23. Oakland sharpshooter Travis Bader will shatter J.J. Redick's career three-point record. Bader has 357 made threes entering the new season, 100 behind Redick's 457.
24. The best player of the year race outside the major conferences will be in the Sun Belt. Georgia State's R.J. Hunter, South Alabama's Augustine Rubit, Louisiana-Lafayette's Elfrid Payton and Western Kentucky's T.J. Price are all mid-major stars who should be on your radar.
25. The best title race outside the major conferences will also be in the Sun Belt. The team that emerges from the group of Georgia State, South Alabama, Louisiana-Lafayette and Western Kentucky will be an opening-round NCAA tournament nobody wants to draw.
26. At some point this season, New Mexico State will go with one of the biggest front lines in college basketball history. Seven-foot-5 center Sim Bhullar returns for his sophomore season and 7-foot-3 younger brother Tanveer is a true freshman. The Aggies also have a 6-foot-10 center and a pair of 6-foot-8 forwards in their frontcourt rotation.
27. Injured Gary Harris was pretty terrific as a freshman for Michigan State. Healthy Gary Harris will emerge as the Big Ten's best player.
28. Team who will thrive in its new league: College of Charleston, which has recently struggled to eclipse Davidson in the Southern Conference. The Cougars have enough talent to challenge Towson in the CAA this season and should be a fixture in the CAA title race for years to come.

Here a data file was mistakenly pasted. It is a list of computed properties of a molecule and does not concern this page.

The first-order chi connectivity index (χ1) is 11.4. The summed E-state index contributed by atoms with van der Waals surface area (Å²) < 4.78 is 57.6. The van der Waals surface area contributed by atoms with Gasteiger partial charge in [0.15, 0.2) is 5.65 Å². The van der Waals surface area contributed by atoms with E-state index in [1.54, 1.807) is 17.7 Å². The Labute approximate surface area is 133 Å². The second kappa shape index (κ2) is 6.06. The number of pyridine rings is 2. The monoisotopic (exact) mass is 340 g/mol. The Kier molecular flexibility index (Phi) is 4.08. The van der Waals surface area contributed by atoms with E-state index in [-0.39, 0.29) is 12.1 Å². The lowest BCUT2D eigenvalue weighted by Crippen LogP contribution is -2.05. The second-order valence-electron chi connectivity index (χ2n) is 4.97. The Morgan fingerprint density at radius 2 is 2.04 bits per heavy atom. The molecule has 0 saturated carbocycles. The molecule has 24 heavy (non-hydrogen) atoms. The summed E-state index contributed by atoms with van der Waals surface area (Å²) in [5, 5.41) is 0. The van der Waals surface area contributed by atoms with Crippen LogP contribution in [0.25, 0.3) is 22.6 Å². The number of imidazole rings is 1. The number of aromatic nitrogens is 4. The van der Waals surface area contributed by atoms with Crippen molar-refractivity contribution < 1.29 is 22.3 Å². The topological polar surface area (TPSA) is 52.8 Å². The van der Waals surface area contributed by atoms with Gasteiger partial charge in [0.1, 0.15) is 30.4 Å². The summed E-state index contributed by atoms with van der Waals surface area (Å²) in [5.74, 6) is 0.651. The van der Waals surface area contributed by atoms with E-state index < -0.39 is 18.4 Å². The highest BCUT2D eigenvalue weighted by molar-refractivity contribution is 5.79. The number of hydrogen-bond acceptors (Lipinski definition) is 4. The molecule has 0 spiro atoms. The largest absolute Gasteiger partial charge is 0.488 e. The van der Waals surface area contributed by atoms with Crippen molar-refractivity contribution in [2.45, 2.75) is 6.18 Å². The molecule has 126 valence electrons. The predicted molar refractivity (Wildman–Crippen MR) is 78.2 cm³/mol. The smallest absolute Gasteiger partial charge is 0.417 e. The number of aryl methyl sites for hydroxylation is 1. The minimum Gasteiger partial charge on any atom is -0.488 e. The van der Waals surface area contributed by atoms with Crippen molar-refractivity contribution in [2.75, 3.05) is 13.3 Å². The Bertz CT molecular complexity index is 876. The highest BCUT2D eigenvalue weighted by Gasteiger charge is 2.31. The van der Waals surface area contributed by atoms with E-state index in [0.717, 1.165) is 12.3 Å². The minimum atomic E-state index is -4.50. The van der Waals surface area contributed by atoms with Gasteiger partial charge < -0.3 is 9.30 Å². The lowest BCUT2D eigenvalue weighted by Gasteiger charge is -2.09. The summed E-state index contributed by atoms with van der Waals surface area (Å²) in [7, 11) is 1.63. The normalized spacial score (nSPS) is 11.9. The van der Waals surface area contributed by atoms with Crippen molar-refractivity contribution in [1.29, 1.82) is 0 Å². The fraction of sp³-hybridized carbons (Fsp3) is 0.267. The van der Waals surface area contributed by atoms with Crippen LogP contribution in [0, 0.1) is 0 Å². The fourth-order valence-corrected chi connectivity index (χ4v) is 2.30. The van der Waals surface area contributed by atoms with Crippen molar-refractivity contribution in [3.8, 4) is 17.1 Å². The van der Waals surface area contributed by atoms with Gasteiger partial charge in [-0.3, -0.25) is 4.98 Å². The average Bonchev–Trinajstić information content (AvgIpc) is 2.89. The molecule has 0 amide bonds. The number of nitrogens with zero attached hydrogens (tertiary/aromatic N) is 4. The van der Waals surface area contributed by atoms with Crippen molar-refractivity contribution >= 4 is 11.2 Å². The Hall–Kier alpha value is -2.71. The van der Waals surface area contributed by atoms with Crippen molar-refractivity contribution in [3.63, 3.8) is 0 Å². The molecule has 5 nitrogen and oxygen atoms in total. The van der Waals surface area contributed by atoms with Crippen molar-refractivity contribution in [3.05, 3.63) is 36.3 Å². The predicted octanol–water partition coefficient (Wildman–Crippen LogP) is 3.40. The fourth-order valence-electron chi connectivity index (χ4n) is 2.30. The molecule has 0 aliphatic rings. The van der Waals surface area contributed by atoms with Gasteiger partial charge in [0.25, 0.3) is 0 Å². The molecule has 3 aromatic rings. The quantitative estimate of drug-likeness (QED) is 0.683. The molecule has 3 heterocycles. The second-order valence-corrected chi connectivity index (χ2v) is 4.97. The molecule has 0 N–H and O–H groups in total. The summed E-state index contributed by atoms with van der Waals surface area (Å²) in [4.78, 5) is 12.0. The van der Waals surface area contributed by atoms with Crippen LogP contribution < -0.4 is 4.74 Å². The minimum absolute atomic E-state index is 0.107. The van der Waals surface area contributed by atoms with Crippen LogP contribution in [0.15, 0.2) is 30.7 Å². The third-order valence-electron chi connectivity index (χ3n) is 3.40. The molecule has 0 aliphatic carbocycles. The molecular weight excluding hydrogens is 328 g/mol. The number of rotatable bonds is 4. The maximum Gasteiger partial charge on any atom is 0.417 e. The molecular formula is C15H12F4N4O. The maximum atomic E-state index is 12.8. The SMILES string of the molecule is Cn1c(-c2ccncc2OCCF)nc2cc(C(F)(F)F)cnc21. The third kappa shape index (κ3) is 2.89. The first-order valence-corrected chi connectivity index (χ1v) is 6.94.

29. Team who will be overmatched in its new league: San Jose State, which lacked the facilities, talent base or budget to be competitive in the WAC. It would be a tremendous accomplishment for new coach Dave Wojcik to keep the Spartans out of the basement in year one in the Mountain West.
30. ACC breakout candidate: Jerami Grant, Syracuse. James Southerland's graduation should open up plenty of minutes for Grant, who averaged just 3.9 points and 3.0 rebounds as a freshman but showed flashes of potential. His jump shot is a work in progress, but he's an effective transition scorer and his length and athleticism make him a standout defender in the two-three zone.
31. American Athletic Conference breakout candidate: Montrezl Harrell, Louisville. The only silver lining to Gorgui Dieng's graduation and Chane Behanan's indefinite suspension is more playing time for Harrell. The 6-foot-8 sophomore showed flashes of shot-blocking, rebounding and finishing ability at the rim last season, including a 20-point, seven-rebound masterpiece against Syracuse.